At considerable risk

If you have some money in the bank that you are prepared to invest, you’d better do so on the safe side. Adi Wolf of the Tiltan investment house shares some tips for 2015.

By OFIRA LEVIT
January 6, 2015 12:01
3 minute read.
Adi Wolf

Adi Wolf. (photo credit: PR)

‘I think that we are in a very challenging period right now. On one hand, interest is very low, hence the average person who saves money doesn’t get a high interest in the bank. It is about 0.1 percent a year,” says Adi Wolf.

Wolf, 32, from Tel Aviv, is the marketing vice president and co-owner of Tiltan, an Israeli investment house that deals with management of escrow accounts and management of mutual funds. These are public products that anyone can purchase through an accountant consultant at a bank. Tiltan is a boutique investment house with about hundreds of millions of shekels.

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Wolf, who has a license for investment marketing from the SEC, has been working in the business for six years. At Tiltan, she is in charge of developing marketing strategies and implementing them. She works in a very masculine-dominated field and believes it is important to bring women into the company.

What would you recommend for the average investor at this point in time? Solid people tend to take risks in such periods, but my recommendation is that each person should match the risk level to himself and not stray from it. It is not a good idea to take too many risks. That is why I wouldn’t recommend taking risks and, for example, not sell, the account when there are decreases. One should seek the advice of a professional.

Strict management of risks is the name of the game now.

What about risk versus chance? The more risk you take, the higher the chance you have to earn – or to lose. Once the interest rate starts to increase, there will be more risk, and there will be losses in bonds.

That’s why it’s better to invest in short-term bonds. They yield less, but the risk is not as high. Since we live in a country with geopolitical risks, it is better to be exposed to investments outside of Israel too, as well as in growing markets.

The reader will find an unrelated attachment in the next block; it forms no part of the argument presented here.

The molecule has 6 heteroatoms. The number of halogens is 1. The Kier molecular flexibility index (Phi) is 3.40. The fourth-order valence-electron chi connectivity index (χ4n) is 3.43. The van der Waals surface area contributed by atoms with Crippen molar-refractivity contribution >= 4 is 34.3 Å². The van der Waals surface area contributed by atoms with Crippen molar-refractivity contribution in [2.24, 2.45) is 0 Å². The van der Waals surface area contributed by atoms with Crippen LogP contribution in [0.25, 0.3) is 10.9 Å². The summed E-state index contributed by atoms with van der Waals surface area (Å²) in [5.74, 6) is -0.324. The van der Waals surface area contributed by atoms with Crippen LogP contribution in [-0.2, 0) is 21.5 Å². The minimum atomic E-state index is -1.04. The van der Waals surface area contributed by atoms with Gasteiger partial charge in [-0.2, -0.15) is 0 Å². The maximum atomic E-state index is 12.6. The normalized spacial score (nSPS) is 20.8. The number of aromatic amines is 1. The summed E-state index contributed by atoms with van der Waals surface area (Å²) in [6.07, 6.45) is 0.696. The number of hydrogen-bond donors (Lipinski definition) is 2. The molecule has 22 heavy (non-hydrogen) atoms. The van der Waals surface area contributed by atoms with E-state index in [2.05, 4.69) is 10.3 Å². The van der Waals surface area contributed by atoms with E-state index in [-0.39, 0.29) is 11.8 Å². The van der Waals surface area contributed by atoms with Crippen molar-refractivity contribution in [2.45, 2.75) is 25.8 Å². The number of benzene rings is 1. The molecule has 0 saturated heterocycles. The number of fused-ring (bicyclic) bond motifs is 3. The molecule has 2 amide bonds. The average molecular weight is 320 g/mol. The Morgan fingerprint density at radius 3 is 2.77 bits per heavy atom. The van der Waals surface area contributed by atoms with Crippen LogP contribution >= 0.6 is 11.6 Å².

What is the makeup of your team? We are 11 on the team, three of whom are women. This is usually the ratio in investment houses. I think it is important that women should be part of this market. Women are less egodriven than men, and that is a benefit in the investments market.

Why is it not a feminine field? It is a demanding profession, since the financial field is sensitive for clients. That is why I have to be available at all hours. It is also a psychological matter, to calm the client and let him know that there is someone who is taking care of his money. I always have to keep up to date. Even when I’m at home, I have to work. Women have to fight for their place and work hard, but if it is done consistently, one can succeed.

What satisfies you in this job? To feel that my client is satisfied, that he has reached the maximum he can. I also care about my staff. I want to give them the opportunity to develop.

I also derive satisfaction from taking this boutique investment house and turning it into one of the leaders in its field, with larger investments. A lot of satisfaction comes from strategic thinking and attaining our targets. I am proud to head a young and hungry investment house that is constantly growing.

Adi Wolf’s recommendations for 2015

* My main tip is physiological: Avoid panic. The management of money should be done by a third party. That is the real benefit of investment houses.

Clients tend to make irrational decisions when a situation is not clear, and only an external manager can act rationally and correctly.

* Financial education: I advise everyone to develop financial knowledge. Be aware from a young age, check commissions at the bank, follow your pension saving and management fees.

* I think that people should not try to take risks just because there are no alternatives. One should not be too influenced by headlines in the newspapers or by trends in the capital markets.



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